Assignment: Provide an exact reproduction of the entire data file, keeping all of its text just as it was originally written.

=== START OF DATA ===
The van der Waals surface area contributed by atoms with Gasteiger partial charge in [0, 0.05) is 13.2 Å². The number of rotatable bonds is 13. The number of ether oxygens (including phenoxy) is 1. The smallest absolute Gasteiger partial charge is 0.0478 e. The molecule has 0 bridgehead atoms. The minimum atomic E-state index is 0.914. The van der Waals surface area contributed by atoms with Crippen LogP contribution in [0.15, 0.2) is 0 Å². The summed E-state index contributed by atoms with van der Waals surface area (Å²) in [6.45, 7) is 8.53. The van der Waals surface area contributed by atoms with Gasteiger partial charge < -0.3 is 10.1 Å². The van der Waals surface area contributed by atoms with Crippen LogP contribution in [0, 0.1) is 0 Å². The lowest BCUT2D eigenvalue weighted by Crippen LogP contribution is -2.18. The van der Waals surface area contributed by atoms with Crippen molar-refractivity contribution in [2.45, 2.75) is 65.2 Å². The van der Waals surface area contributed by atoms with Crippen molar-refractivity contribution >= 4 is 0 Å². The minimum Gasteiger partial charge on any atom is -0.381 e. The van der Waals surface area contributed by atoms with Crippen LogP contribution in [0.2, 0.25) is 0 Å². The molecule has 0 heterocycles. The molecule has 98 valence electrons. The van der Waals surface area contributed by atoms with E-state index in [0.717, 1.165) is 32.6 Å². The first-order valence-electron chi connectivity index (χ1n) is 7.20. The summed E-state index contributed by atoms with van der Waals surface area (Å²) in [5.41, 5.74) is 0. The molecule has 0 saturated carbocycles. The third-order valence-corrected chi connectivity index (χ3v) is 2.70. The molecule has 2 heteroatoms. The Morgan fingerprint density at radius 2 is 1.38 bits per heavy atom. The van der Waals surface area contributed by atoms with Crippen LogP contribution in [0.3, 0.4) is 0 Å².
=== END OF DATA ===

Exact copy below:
The van der Waals surface area contributed by atoms with Gasteiger partial charge in [0, 0.05) is 13.2 Å². The number of rotatable bonds is 13. The number of ether oxygens (including phenoxy) is 1. The smallest absolute Gasteiger partial charge is 0.0478 e. The molecule has 0 bridgehead atoms. The minimum atomic E-state index is 0.914. The van der Waals surface area contributed by atoms with Crippen LogP contribution in [0.15, 0.2) is 0 Å². The summed E-state index contributed by atoms with van der Waals surface area (Å²) in [6.45, 7) is 8.53. The van der Waals surface area contributed by atoms with Gasteiger partial charge < -0.3 is 10.1 Å². The van der Waals surface area contributed by atoms with Crippen LogP contribution in [0, 0.1) is 0 Å². The lowest BCUT2D eigenvalue weighted by Crippen LogP contribution is -2.18. The van der Waals surface area contributed by atoms with Crippen molar-refractivity contribution in [2.45, 2.75) is 65.2 Å². The van der Waals surface area contributed by atoms with Crippen molar-refractivity contribution >= 4 is 0 Å². The minimum Gasteiger partial charge on any atom is -0.381 e. The van der Waals surface area contributed by atoms with Crippen LogP contribution in [0.2, 0.25) is 0 Å². The molecule has 0 heterocycles. The molecule has 98 valence electrons. The van der Waals surface area contributed by atoms with E-state index in [0.717, 1.165) is 32.6 Å². The first-order valence-electron chi connectivity index (χ1n) is 7.20. The summed E-state index contributed by atoms with van der Waals surface area (Å²) in [5.41, 5.74) is 0. The molecule has 0 saturated carbocycles. The third-order valence-corrected chi connectivity index (χ3v) is 2.70. The molecule has 2 heteroatoms. The Morgan fingerprint density at radius 2 is 1.38 bits per heavy atom. The van der Waals surface area contributed by atoms with Crippen LogP contribution in [0.3, 0.4) is 0 Å².